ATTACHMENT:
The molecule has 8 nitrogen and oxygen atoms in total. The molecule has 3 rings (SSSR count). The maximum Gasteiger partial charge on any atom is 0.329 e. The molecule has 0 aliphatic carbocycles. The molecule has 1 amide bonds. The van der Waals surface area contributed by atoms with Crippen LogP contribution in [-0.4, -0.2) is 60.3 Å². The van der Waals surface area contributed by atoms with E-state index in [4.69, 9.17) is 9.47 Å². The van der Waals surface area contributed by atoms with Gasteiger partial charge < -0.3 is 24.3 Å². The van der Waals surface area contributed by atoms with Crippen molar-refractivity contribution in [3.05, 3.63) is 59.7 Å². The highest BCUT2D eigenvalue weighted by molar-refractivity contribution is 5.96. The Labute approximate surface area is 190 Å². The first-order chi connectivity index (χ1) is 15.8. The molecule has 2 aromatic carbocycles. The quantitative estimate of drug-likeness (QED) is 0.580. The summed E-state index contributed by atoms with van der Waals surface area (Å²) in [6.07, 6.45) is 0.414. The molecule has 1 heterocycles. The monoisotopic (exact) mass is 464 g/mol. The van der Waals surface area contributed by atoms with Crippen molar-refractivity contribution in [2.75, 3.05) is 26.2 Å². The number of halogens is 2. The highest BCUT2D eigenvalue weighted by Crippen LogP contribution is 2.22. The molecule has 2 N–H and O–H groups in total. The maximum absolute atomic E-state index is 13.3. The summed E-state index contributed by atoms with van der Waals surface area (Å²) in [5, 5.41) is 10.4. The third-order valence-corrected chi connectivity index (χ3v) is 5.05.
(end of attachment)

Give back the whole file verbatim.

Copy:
The molecule has 8 nitrogen and oxygen atoms in total. The molecule has 3 rings (SSSR count). The maximum Gasteiger partial charge on any atom is 0.329 e. The molecule has 0 aliphatic carbocycles. The molecule has 1 amide bonds. The van der Waals surface area contributed by atoms with Crippen LogP contribution in [-0.4, -0.2) is 60.3 Å². The van der Waals surface area contributed by atoms with E-state index in [4.69, 9.17) is 9.47 Å². The van der Waals surface area contributed by atoms with Gasteiger partial charge < -0.3 is 24.3 Å². The van der Waals surface area contributed by atoms with Crippen molar-refractivity contribution in [3.05, 3.63) is 59.7 Å². The highest BCUT2D eigenvalue weighted by molar-refractivity contribution is 5.96. The Labute approximate surface area is 190 Å². The first-order chi connectivity index (χ1) is 15.8. The molecule has 2 aromatic carbocycles. The quantitative estimate of drug-likeness (QED) is 0.580. The summed E-state index contributed by atoms with van der Waals surface area (Å²) in [6.07, 6.45) is 0.414. The molecule has 1 heterocycles. The monoisotopic (exact) mass is 464 g/mol. The van der Waals surface area contributed by atoms with Crippen molar-refractivity contribution in [2.75, 3.05) is 26.2 Å². The number of halogens is 2. The highest BCUT2D eigenvalue weighted by Crippen LogP contribution is 2.22. The molecule has 2 N–H and O–H groups in total. The maximum absolute atomic E-state index is 13.3. The summed E-state index contributed by atoms with van der Waals surface area (Å²) in [5, 5.41) is 10.4. The third-order valence-corrected chi connectivity index (χ3v) is 5.05.